The chemist Erich (1898 – 1972) and the designer Ingrid (1905 – 1982) Triller were husband-and-wife ceramists specializing in elegant, perfect and clean stoneware inspired by Bauhaus. They were trained in Germany and established a studio in Tobo, Sweden, which they operated for thirty-seven years.
Ingrid Abenius was born in Västerfärnebo, Sweden, in 1905 as the youngest of three siblings. She moved to Germany in the late twenties to study art, crafts and the work of the Bauhaus group. There she met a young chemist and conductor, Erich Triller. He was born in Krefeld, Germany, in 1898. They studied at the Staatliche Keramische Fachschule in Bunzlau, Germany (1929-32). They married in 1934 and established a small ceramics workshop in the village of Tobo, Sweden in the following year.
The division of labor was easy, Ingrid the designer throw the wheel and Erich the chemist managed the glazes and the kilns. The result of the couples stimulating work was elegant, perfect and clean. The Trillers' work was heavily influenced by the Bauhaus approach to ceramics, particularly the emphasis on the control of the objects produced. As many European ceramicists of their generation, they were influenced by the forms and glazes of ancient Chinese ceramics.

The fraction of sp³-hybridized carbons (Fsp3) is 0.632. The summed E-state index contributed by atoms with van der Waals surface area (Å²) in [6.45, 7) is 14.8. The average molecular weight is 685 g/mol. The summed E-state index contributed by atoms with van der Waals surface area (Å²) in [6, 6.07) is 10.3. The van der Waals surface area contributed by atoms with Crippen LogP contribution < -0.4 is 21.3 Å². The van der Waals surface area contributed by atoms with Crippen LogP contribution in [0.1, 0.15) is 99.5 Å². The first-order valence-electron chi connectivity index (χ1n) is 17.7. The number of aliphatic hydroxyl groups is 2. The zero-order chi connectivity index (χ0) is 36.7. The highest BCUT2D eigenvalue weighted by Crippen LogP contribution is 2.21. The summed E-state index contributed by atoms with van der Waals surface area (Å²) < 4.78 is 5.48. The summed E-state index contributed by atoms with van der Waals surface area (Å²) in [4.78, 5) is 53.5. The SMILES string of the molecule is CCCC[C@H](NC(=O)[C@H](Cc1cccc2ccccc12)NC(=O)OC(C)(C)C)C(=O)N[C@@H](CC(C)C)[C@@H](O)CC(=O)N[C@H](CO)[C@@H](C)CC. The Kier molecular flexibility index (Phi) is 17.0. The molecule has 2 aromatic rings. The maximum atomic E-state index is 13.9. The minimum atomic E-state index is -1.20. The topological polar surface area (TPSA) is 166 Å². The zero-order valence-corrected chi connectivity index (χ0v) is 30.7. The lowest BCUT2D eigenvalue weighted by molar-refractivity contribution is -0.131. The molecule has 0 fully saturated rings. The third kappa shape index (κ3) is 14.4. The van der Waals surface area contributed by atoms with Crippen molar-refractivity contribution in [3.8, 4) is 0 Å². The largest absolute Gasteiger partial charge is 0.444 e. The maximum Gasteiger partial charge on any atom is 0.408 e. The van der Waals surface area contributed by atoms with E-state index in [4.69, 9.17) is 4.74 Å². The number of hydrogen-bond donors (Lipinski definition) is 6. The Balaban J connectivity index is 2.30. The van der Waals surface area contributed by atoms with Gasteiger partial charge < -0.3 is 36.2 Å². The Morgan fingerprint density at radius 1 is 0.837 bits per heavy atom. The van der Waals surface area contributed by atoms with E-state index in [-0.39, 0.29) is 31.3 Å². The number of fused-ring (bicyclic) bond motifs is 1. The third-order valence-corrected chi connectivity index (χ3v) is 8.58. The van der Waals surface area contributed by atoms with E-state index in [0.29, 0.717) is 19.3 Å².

They paid very much attention to the work process and details, which allowed them to better control the results of glazing and firing. Records were kept on every piece they produced, and every firing was documented in a special book. They wanted the results of their work to be consistent; they were not interested in having any surprises. They were remarkably successful in this regard as is evidenced by both the precision of their forms and the consistent subtlety of the various glazes they employed.
The Trillers' first exhibition was held in 1936 at NK (Nordiska Kompaniet), a famous department store in Stockholm. This was followed by many museum exhibitions around Sweden Their work was also shown at the New York World's Fair in 1939 and the Milan Triennale in 1960. Gustav Adolf, the Swedish Crown Prince at that time, was an important collector Erich’s and Ingrid’s pieces.
When Erich Triller died in 1972 the studio closed. The Nationalmuseum (Stockholm) and the Röhsska Museum (Göteborg) conducted a brilliant retrospective in 1975 titled "Triller of Tobo: Stoneware 1935-1972, from Erich and Ingrid Triller's Workshop in Tobo,". Ingrid died in 1982.